With shares of Office Depot, Inc. (NYSE:ODP) trading around $3.30, is ODP an OUTPERFORM, a WAIT AND SEE, or a STAY AWAY? Let’s analyze the stock with the relevant sections of our CHEAT SHEET investing framework:
C = Catalysts for the Stock’s Movement
Shares of Office Depot have come up over 76 percent in the last three months. The big news on the street is that activist hedge fund Starboard Value LP has been pushing for significant changes at the company, and they may or may not be welcome by the other shareholders.
As of October 12, Starboard owned a 14.8 percent stake in the company, and Office Depot has adopted a poison pill as a defense against any aggressive take over that triggers at 15 percent ownership. It’s unclear if the poison pill will cause Starboard to unwind its position or if they will stick with the cause — but a quick gain could look pretty attractive versus fighting a hostile board.
E = Equity to Debt Ratio is Close to Zero
With a debt-to-equity ratio of 0.63, Office Depot falls in between its competitors. OfficeMax Incorporated (NYSE:OMX) has the highest debt-to-equity ratio of the major office suppliers at 0.89, while Staples, Inc. (NASDAQ:SPLS) has the lowest, at 0.27.
It’s also important to consider total cash on hand as well as total debt, which for Office Depot is $619.53 million in cash and $671.11 million in debt. OfficeMax has just $506.02 million in cash with a relatively high debt of $971.39 million, while Staples has the largest war chest at $1.02 billion and debt of $1.66 billion.
T = Technicals on the Stock Chart
The stock price was recently 6.14 percent above its 20-day simple moving average, or SMA; 20.76 percent above its 50-day SMA; and 30.78 percent its 200-day SMA.
Since the beginning of 2012 the stock price has been in a fairly pronounced upward trend, rising 53.95 percent this year-to-date and rising 35.66 percent year-over-year.
For comparison, shares of OfficeMax have come up over 99 percent this year to date, while shares of Staples have come down over 19 percent for the period.
As a benchmark, the S&P 500 has risen 12.61 percent year-to-date, and has risen 12.31 percent year-over-year.
E = Earnings are Not Increasing Quarter over Quarter
Office Depot’s revenue and earnings over the past five years look a lot like its competitors, and while that may mean even footing, it’s objectively a tough spot to be in. Office Depot’s revenue has dropped each of the last four years, peaking with a 16 percent drop in 2009. By 2011, revenues decreased at a rate of just 1.23 percent.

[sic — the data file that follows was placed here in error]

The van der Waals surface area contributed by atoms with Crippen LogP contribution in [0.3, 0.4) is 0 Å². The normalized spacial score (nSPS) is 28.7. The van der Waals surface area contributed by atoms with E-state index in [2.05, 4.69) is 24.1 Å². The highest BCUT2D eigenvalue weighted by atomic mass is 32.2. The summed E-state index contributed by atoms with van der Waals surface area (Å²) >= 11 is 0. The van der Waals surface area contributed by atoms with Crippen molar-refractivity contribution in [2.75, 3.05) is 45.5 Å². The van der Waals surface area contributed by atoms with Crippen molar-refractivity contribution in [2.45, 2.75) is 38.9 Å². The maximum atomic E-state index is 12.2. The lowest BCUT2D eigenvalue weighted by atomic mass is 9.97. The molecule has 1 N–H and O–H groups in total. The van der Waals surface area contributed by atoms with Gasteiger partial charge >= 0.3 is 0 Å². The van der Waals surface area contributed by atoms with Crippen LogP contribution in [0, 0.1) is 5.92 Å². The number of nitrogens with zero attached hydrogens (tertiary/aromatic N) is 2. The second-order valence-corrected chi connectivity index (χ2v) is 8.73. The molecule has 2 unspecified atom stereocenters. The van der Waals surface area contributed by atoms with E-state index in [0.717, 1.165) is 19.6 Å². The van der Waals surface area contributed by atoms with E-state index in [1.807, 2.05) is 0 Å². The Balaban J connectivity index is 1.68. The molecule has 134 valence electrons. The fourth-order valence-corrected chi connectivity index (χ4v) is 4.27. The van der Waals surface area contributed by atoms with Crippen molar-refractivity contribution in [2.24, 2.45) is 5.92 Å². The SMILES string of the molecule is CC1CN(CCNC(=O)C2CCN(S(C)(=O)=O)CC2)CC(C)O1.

|Revenue ($) in millions||15,530||14,500||12,140||11,630||11,490|
|Diluted EPS ($)||1.43||(5.42)||(2.003)||(0.2294)||0.1681|
Like OfficeMax, Office Depot took a massive earnings hit in 2008 because of the financial collapse and has yet to fully recover.
Quarter-over-quarter revenue and earnings growth is shaky, oscillating between losses and gains that are not totally out of sync with the company’s stock chart.
|Quarter||Sep. 30, 2011||Dec. 31, 2011||Mar. 31, 2012||Jun. 30, 2012||Sep. 30, 2012|
|Revenue ($) in millions||2,837||2,970||2,873||2,507||2,693|
|Diluted EPS ($)||0.28||0.0232||0.14||(0.1779)||(0.1916)|
Excellent Poor Performance Relative to Peers
Many investors favor return on equity as a key metric to diagnose how well a company is performing. Office Depot currently provides an unattractive return on equity of -11.28 percent. This return is even less attractive given the relative strength of its competition. Staples has an ROE of just 0.49 percent, but OfficeMax has a whopping ROE of 54.91 percent.
Operating margins are also critical for stock evaluation, and Office Depot does not look so hot on this metric, either. The company has a margin of -0.33 percent. This compares to Staples with a margin of 2.74 percent and OfficeMax with a margin of 10.74 percent.
T = Trends May Not Support the Industry
All of the major office suppliers have suffered tremendously since the financial collapse. Not only have economic headwinds slammed the breaks on revenue and earnings growth, but the rise of e-commerce platforms like Amazon.com (NASDAQ:AMZN) has forced them against a wall.
A 7.3 percent annualized revenue loss between 2007 and 2011 is evidence of this, and an extremely high beta of 2.98 suggests that that the stock moves more on price gamesmanship than actual performance — 72 percent of the shares outstanding are owned by institutional investors.
Based on the metrics and trends above, Office Depot’s stock looks like it could be at the top of a run and may face selling pressure soon. The mean analyst price target of $3.26 per share is below its current price and those same analysts maintain an emphatic “Hold.”
While there may be some upside in the long-term, it looks like there could be substantial downside for Office Depot in the short term. Because of this, ODP is a STAY AWAY.
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